I finally finished Son of A Witch! It took me forever to finish this book. I found the pacing so slow. Maybe that's because I didn't know where Liir's story was going to take him, unlike Wicked, where we knew Elphaba's fate from the first page.
SoAW ended abruptly, and it left me with a lot of questions. How did Shell become Emperor? Where is Nor? What happened to her after she left Southstairs? And Candle, where did she go? Why did she decide to leave? For that matter, what about Trism? And what did Liir name the baby? I wish that there had been a epilogue.
Anyway, that's over now, and I've decided to take a short break from Gregory Maquire. The book on my nightstand now is Heroines, written by Eileen Favorite. Here's the rundown from the official website:
Watergate is breaking news, but at the Prairie Homestead, a boarding house in Illinois, there are more immediate concerns. A distraught Emma Bovary has arrived unannounced, and Anne-Marie and her daughter Penny have wrenched themselves from television coverage to attend to their new guest.But if there's one rule at the Prairie Bluff Homestead, it's never meddle in the lives of the Heroines, however cruel the destinies to which they are bound. There's nothing to be done for poor Emma, save for the provision of tea and a sympathetic ear.
Adolescent angst can't compete with beautiful and grief-stricken, and Penny, a moody thirteen, knows she's no competition against such ethereal creatures as Blanche DuBois and Scarlett O'Hara. Hurt and excluded, she strikes out one night across the prairie to cool her hot head.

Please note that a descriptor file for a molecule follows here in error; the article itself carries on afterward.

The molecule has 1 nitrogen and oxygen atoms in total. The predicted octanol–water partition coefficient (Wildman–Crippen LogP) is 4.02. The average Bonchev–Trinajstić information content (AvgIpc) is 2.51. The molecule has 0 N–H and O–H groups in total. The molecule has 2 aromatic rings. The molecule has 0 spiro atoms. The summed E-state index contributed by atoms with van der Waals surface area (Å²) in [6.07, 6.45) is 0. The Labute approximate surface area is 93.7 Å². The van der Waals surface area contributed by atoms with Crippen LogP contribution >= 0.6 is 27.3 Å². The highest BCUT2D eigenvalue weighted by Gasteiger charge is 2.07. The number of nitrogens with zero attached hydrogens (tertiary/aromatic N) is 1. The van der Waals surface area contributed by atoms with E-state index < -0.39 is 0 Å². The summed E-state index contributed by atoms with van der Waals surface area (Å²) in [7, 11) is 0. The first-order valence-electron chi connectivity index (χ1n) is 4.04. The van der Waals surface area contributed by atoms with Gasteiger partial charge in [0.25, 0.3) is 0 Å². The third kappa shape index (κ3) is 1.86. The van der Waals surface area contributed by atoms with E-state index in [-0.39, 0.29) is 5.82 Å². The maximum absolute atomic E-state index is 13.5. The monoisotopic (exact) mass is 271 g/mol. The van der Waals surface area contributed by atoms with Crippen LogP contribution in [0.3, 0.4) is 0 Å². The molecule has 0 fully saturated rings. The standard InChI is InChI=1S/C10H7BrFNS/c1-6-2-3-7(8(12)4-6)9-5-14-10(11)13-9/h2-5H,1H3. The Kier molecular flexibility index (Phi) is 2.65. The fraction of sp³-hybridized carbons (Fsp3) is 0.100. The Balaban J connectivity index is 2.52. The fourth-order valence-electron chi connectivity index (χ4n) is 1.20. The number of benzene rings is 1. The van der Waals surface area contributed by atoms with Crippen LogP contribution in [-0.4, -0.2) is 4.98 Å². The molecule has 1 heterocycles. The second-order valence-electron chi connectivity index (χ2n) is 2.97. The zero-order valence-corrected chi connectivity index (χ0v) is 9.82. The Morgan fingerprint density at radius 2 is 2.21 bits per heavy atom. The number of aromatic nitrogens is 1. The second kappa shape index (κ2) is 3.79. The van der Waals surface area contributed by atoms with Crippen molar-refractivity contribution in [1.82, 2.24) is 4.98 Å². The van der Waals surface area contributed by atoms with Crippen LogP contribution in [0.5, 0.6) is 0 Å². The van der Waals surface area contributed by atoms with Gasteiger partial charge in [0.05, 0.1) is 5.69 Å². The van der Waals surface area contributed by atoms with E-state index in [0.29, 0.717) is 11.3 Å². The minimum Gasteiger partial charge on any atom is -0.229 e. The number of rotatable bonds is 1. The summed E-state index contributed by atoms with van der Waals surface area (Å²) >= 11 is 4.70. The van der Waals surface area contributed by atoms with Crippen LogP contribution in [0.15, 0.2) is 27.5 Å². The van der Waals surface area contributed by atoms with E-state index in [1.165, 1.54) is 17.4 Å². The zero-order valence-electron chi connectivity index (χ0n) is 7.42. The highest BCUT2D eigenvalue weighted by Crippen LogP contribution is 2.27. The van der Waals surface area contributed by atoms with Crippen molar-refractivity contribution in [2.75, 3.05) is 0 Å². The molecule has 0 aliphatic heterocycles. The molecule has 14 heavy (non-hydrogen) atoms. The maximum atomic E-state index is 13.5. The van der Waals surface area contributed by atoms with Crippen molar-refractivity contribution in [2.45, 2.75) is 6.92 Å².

But when she arrives at the forbidden woods, she's in no mood to obey her mother's second rule, never to enter--and she soon finds herself in a world of very real heroes and villains, an unwilling heroine in her own terrifying story.
I could not resist a book in which classic figures from literature come together. I have been dreaming of a book like this to come along. It's my geek dream come true! It's so meta, like The League of Extraordinary Gentlemen, except in novel form.
Seriously, I think I have a problem. I just keep thinking that I need books to read by the pool this summer, because magazines get sweaty and messy. I found that out the hard way last summer with Vogue.
Once I'm done with Heroines, I'll make a short visit back to Maguire with Confessions of an Ugly Stepsister, another "fractured fairytale", this time retelling the story of Cinderella. What I'm really looking forward to, though, is getting to read Bull's Island, by my favorite author, Dorothea Benton Frank, who sets most of her novels in the Low Country of South Carolina.
What are y'all going to read this summer?